We were walking beside the Levada dos Tornos, one of the most popular hiking routes, where Paddy Dillon warns of slow-moving crocodiles of tourists that can be irritatingly hard to get past. We had no such problems, and during our entire trip only came across a dozen or so people on the levadas.
The amazing engineering involved in creating 2500km of these aqueducts was brought home on our first encounter with one of the many tunnels, hacked by hand through solid basalt: we ventured through with a stoop, a headtorch and a great admiration for the workers who constructed it.
We finished the day at the basket making centre of Camacha, where our hotel was connected to a shop/museum/factory selling a huge collection of wicker work of every kind, including the sledges that are used for dragging tourists down the steep streets of Monte.
In the morning we climbed on quiet roads and tracks to meet the higher Levada de Serra do Faial for the 20km leg to Santo de Serra. Having left the busy south coast the route became tranquil and deeply rural, wooded with eucalyptus and lined with ancient oaks.
The old levada was mostly dry, the water diverted to the Tornos, but was still beautiful, with hydrangeas and agapanthus planted on both sides. The steep land around the hamlets was cultivated in a series of well-tended terraces, with many houses sporting exquisite gardens and small orchards.
The fertile volcanic soil, the sunshine and the abundant water produce a wealth of crops. The paths around and between the villages and gardens are obviously still well used, and were sometimes fitted with incongruous street lighting.
We passed through a wild area of laurisilva forest, with gorse, broom, laurel and tree heathers, before leaving the levada to descend on a track through a forest of pines, cedar, oak, chestnut and eucalyptus. At the bottom a road soon led to Santo De Serra, and a bedroom with a fine view of the tree-clad mountains around us.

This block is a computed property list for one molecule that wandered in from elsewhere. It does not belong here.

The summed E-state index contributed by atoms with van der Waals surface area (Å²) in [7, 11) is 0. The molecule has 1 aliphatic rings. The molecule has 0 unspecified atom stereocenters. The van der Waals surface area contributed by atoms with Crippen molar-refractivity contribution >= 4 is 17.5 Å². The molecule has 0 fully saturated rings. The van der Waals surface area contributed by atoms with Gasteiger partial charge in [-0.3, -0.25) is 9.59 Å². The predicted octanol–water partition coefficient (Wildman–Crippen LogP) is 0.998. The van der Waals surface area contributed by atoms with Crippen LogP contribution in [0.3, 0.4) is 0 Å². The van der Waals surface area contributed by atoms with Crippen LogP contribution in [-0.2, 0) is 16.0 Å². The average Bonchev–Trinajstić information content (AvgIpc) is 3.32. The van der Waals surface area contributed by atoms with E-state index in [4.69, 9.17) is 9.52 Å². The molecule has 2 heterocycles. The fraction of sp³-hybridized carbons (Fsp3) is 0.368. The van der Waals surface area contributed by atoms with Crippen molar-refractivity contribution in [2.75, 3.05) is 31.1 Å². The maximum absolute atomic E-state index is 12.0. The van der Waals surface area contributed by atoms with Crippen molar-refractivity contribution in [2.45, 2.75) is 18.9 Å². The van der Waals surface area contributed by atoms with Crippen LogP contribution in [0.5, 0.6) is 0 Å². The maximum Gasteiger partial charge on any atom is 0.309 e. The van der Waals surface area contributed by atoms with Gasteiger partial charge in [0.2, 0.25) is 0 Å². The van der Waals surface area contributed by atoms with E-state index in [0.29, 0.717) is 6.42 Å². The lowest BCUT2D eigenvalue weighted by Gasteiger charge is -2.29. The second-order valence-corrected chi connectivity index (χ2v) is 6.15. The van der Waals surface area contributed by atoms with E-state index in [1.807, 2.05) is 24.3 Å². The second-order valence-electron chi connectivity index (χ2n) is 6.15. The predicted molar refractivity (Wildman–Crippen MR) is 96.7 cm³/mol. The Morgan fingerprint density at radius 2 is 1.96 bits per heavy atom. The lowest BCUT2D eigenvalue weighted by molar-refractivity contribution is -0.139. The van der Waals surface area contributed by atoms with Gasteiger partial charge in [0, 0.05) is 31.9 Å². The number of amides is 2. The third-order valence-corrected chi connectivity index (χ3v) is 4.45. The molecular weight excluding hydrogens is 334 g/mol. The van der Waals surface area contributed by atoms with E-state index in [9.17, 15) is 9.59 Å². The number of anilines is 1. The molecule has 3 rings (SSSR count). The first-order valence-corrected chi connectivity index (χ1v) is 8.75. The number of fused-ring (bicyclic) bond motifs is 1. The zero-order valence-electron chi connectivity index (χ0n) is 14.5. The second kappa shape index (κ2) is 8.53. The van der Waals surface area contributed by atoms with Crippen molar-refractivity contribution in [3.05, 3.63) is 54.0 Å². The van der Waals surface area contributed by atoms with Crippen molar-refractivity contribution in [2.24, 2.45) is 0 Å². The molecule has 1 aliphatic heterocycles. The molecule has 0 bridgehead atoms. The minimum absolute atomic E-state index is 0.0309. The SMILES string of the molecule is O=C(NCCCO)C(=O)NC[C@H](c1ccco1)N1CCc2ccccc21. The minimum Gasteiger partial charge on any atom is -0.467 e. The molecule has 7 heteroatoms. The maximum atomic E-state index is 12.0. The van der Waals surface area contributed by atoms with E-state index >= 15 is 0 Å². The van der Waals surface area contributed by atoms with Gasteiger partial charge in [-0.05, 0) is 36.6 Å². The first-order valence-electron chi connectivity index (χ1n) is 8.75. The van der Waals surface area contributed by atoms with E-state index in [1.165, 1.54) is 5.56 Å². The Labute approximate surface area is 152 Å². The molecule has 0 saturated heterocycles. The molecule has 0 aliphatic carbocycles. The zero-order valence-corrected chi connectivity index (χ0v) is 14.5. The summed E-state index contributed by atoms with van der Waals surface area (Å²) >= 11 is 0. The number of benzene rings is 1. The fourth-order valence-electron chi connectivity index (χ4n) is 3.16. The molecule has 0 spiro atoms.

We reached the highest point of our trip, 830m, the following morning. Here the Levada do Furado headed west, into the mountainous interior of the island, while we turned eastwards, following the Levada da Portela steeply downhill through woodland.
A long flight of wooden steps, with water rushing ahead of us through mimosa and cedar, brought us down to the road at the pass of Portela, where we refreshed ourselves at one of the two restaurant/bars and took in stunning views of the mountains and coastline, with the massive bulk of Penha d'Aguia rising above Porto da Cruz. We spotted the Quinta de Cappela, our home for the night, far below us, and headed towards it down a magnificent cobbled path that swept us down some 300m in a couple of kilometres.
Our short (12km) day’s hike gave us time to enjoy the gardens, ending at a delightful 17th-century manor house, complete with historic chapel and furnished with traditional antiques. Here we prepared for a 25km stretch eastwards along the coast in the morning.